PR is more tolerant of full sunlight than JE but both will still grow in partial shade. Mulching is beneficial and although prolonged waterlogging is not tolerated, low moisture levels should be avoided, particularly during flowering and fruit set.

Regular applications of small amounts of fertiliser over the entire growing season will support high flower and fruit production.

Wind Tolerance

In windy sites either windbreaks will be necessary or they should be planted amongst shelter trees.


Because inflorescences are cauliflorous or ramiflorous, fruit yield is increased by pruning apical shoots to encourage growth of multiple stems; this will also constrain height. Apical dominance will need to be addressed.

The Fruit

Fruits are obovoid (PR) or pyriform-obovoid (JE) drupes, 30-70g, 40-50mm long and 30-50mm wide. They have bluish black skin, dark red flesh, and usually two laterally compressed single-seeded pyrenes, 1.5-2.3cm long; 80% of fruit have only one viable seed which may be polyembryonic. Soft fibres, 1-2mm long, radiate outwards from the pyrenes into the flesh which is tart and not sweet (3% malic acid, Brix 4-6%). Fruit have reasonable polyphenol antioxidant levels, mainly as anthocyanins.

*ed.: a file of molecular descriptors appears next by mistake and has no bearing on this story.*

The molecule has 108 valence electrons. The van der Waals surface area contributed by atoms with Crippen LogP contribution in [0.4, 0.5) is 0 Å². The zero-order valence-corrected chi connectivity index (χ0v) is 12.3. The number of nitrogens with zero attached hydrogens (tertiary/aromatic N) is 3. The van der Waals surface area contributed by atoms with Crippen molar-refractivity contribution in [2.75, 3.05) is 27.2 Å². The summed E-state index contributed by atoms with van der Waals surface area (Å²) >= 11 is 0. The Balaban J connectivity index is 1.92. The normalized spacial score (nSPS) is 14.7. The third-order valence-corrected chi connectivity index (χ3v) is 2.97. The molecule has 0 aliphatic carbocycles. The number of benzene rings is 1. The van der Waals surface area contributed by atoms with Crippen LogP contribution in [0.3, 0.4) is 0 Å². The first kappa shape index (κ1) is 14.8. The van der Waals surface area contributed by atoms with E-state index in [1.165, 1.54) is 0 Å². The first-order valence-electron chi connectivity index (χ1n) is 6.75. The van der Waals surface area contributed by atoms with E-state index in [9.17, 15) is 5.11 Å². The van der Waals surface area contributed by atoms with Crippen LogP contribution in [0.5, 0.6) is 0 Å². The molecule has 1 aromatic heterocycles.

Fruit Production and Harvesting

In ideal conditions, the juvenility period for JE can be as short as 1-2 years, PR a little longer. In native areas fruit mature normally within 3-4 months from fruit set. Yield gradually increases with maturity, from 2-3kg/tree at 5-6 years up to 30kg in the most productive trees by 12-16 years. Care should be taken with the irritant hairs when harvesting. Fallen fruit is mature and can be collected from the ground and kept indoors until softening slightly.

Fruit Uses

The fruit has a very attractive plum-like shape and colour when mature, but even when fully ripe is much too sour for almost everybody. The flesh also doesn’t separate easily from the fibres that radiate out from the pyrenes. It is consequently a fruit that is normally processed into various products such as jams, juices and sauces, and also (like lemons) finds use as a flavouring agent to provide zing in cooked dishes.

Pests and Diseases

They are resistant to root pathogens. Caterpillars, beetles and Qld fruit fly will damage fruit and parrots will eat both ripe and semi-ripe fruit. PR usually ripens in the autumn and winter when pest load is reduced.


This is an attractive plant that can add an exotic, fern-like presence to a garden. Fruit yield can be plentiful given good conditions and management, but the most desirable form of processing for your palate will have to be established. Year round constant moisture levels will need to be maintained, and the ubiquitous hairs that are irritant to many people will need to be considered. It could be grown in a pot for several years, especially with JE.